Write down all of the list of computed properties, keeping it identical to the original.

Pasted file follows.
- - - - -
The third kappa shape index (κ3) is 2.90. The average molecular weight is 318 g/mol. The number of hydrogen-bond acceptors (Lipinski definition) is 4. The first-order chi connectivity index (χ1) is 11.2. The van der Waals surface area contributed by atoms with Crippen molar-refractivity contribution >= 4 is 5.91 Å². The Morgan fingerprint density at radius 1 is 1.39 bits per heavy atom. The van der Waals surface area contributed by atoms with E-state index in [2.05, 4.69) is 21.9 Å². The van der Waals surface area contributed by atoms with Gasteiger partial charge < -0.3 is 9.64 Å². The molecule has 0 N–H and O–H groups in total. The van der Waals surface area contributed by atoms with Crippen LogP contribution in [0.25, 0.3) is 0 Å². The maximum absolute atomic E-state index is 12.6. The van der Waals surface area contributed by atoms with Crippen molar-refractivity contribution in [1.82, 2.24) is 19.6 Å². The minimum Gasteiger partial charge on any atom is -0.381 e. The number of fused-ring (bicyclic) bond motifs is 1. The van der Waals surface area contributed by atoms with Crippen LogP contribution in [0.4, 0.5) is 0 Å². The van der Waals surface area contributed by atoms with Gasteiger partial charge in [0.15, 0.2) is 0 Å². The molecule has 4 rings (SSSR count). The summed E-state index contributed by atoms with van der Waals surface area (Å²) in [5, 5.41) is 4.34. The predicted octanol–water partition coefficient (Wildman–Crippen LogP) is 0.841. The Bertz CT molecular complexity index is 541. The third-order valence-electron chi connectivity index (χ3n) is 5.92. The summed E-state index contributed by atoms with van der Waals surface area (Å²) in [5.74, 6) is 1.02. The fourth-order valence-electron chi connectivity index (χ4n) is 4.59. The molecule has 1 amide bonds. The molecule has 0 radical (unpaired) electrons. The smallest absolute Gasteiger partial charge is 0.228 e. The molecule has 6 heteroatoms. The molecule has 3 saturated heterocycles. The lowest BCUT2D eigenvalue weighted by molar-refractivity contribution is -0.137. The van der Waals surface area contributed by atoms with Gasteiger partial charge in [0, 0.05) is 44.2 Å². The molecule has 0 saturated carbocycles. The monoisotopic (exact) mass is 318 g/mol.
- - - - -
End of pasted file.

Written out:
The third kappa shape index (κ3) is 2.90. The average molecular weight is 318 g/mol. The number of hydrogen-bond acceptors (Lipinski definition) is 4. The first-order chi connectivity index (χ1) is 11.2. The van der Waals surface area contributed by atoms with Crippen molar-refractivity contribution >= 4 is 5.91 Å². The Morgan fingerprint density at radius 1 is 1.39 bits per heavy atom. The van der Waals surface area contributed by atoms with E-state index in [2.05, 4.69) is 21.9 Å². The van der Waals surface area contributed by atoms with Gasteiger partial charge < -0.3 is 9.64 Å². The molecule has 0 N–H and O–H groups in total. The van der Waals surface area contributed by atoms with Crippen LogP contribution in [0.25, 0.3) is 0 Å². The maximum absolute atomic E-state index is 12.6. The van der Waals surface area contributed by atoms with Crippen molar-refractivity contribution in [1.82, 2.24) is 19.6 Å². The minimum Gasteiger partial charge on any atom is -0.381 e. The number of fused-ring (bicyclic) bond motifs is 1. The van der Waals surface area contributed by atoms with Crippen LogP contribution in [0.4, 0.5) is 0 Å². The van der Waals surface area contributed by atoms with Gasteiger partial charge in [0.15, 0.2) is 0 Å². The molecule has 4 rings (SSSR count). The summed E-state index contributed by atoms with van der Waals surface area (Å²) in [5, 5.41) is 4.34. The predicted octanol–water partition coefficient (Wildman–Crippen LogP) is 0.841. The Bertz CT molecular complexity index is 541. The third-order valence-electron chi connectivity index (χ3n) is 5.92. The summed E-state index contributed by atoms with van der Waals surface area (Å²) in [5.74, 6) is 1.02. The fourth-order valence-electron chi connectivity index (χ4n) is 4.59. The molecule has 1 amide bonds. The molecule has 0 radical (unpaired) electrons. The smallest absolute Gasteiger partial charge is 0.228 e. The molecule has 6 heteroatoms. The molecule has 3 saturated heterocycles. The lowest BCUT2D eigenvalue weighted by molar-refractivity contribution is -0.137. The van der Waals surface area contributed by atoms with Gasteiger partial charge in [0, 0.05) is 44.2 Å². The molecule has 0 saturated carbocycles. The monoisotopic (exact) mass is 318 g/mol.